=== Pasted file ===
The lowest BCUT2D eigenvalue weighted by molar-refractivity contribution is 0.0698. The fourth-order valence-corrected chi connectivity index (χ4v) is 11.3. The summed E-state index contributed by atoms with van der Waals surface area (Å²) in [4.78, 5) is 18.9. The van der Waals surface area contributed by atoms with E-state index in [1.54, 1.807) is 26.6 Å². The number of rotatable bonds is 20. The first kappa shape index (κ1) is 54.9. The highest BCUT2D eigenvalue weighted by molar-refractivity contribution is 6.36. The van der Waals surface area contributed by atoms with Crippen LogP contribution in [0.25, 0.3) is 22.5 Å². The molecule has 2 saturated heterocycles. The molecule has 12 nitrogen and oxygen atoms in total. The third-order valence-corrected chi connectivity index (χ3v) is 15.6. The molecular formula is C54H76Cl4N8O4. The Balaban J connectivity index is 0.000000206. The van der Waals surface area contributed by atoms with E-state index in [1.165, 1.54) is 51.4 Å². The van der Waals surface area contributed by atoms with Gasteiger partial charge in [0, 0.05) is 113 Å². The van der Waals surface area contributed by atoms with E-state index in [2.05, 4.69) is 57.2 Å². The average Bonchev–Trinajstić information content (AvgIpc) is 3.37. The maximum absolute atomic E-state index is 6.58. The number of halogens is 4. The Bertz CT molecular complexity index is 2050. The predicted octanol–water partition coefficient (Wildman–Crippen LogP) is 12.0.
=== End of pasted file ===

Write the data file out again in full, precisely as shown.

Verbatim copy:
The lowest BCUT2D eigenvalue weighted by molar-refractivity contribution is 0.0698. The fourth-order valence-corrected chi connectivity index (χ4v) is 11.3. The summed E-state index contributed by atoms with van der Waals surface area (Å²) in [4.78, 5) is 18.9. The van der Waals surface area contributed by atoms with E-state index in [1.54, 1.807) is 26.6 Å². The number of rotatable bonds is 20. The first kappa shape index (κ1) is 54.9. The highest BCUT2D eigenvalue weighted by molar-refractivity contribution is 6.36. The van der Waals surface area contributed by atoms with Crippen LogP contribution in [0.25, 0.3) is 22.5 Å². The molecule has 2 saturated heterocycles. The molecule has 12 nitrogen and oxygen atoms in total. The third-order valence-corrected chi connectivity index (χ3v) is 15.6. The molecular formula is C54H76Cl4N8O4. The Balaban J connectivity index is 0.000000206. The van der Waals surface area contributed by atoms with E-state index in [1.165, 1.54) is 51.4 Å². The van der Waals surface area contributed by atoms with Gasteiger partial charge in [0, 0.05) is 113 Å². The van der Waals surface area contributed by atoms with E-state index in [2.05, 4.69) is 57.2 Å². The average Bonchev–Trinajstić information content (AvgIpc) is 3.37. The maximum absolute atomic E-state index is 6.58. The number of halogens is 4. The Bertz CT molecular complexity index is 2050. The predicted octanol–water partition coefficient (Wildman–Crippen LogP) is 12.0.